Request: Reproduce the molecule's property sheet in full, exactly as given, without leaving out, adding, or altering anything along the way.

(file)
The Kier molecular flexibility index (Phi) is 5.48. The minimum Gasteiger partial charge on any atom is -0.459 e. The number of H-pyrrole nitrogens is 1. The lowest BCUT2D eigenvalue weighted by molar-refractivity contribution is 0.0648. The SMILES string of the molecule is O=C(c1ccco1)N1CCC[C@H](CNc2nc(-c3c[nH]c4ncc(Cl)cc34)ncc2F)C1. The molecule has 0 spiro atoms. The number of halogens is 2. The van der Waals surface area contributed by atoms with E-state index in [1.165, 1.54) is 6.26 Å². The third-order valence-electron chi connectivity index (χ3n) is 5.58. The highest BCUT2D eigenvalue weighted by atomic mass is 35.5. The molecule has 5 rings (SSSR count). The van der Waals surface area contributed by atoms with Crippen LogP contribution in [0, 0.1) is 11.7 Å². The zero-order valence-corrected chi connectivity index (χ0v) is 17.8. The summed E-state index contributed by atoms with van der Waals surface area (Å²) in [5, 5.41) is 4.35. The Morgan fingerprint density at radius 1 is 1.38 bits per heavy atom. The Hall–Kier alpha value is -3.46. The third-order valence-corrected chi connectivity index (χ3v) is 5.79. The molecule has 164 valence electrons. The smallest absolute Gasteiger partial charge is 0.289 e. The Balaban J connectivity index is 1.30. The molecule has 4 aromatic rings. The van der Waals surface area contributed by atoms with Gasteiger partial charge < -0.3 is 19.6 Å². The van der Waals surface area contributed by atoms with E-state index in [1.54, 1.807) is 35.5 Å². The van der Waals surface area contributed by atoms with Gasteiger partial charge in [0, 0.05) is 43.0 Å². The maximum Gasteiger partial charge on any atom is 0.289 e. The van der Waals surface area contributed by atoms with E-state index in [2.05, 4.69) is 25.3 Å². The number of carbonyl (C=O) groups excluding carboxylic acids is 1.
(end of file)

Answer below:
The Kier molecular flexibility index (Phi) is 5.48. The minimum Gasteiger partial charge on any atom is -0.459 e. The number of H-pyrrole nitrogens is 1. The lowest BCUT2D eigenvalue weighted by molar-refractivity contribution is 0.0648. The SMILES string of the molecule is O=C(c1ccco1)N1CCC[C@H](CNc2nc(-c3c[nH]c4ncc(Cl)cc34)ncc2F)C1. The molecule has 0 spiro atoms. The number of halogens is 2. The van der Waals surface area contributed by atoms with E-state index in [1.165, 1.54) is 6.26 Å². The third-order valence-electron chi connectivity index (χ3n) is 5.58. The highest BCUT2D eigenvalue weighted by atomic mass is 35.5. The molecule has 5 rings (SSSR count). The van der Waals surface area contributed by atoms with Crippen LogP contribution in [0, 0.1) is 11.7 Å². The zero-order valence-corrected chi connectivity index (χ0v) is 17.8. The summed E-state index contributed by atoms with van der Waals surface area (Å²) in [5, 5.41) is 4.35. The Morgan fingerprint density at radius 1 is 1.38 bits per heavy atom. The Hall–Kier alpha value is -3.46. The third-order valence-corrected chi connectivity index (χ3v) is 5.79. The molecule has 164 valence electrons. The smallest absolute Gasteiger partial charge is 0.289 e. The Balaban J connectivity index is 1.30. The molecule has 4 aromatic rings. The van der Waals surface area contributed by atoms with Gasteiger partial charge < -0.3 is 19.6 Å². The van der Waals surface area contributed by atoms with E-state index in [1.54, 1.807) is 35.5 Å². The van der Waals surface area contributed by atoms with Gasteiger partial charge in [0, 0.05) is 43.0 Å². The maximum Gasteiger partial charge on any atom is 0.289 e. The van der Waals surface area contributed by atoms with E-state index in [2.05, 4.69) is 25.3 Å². The number of carbonyl (C=O) groups excluding carboxylic acids is 1.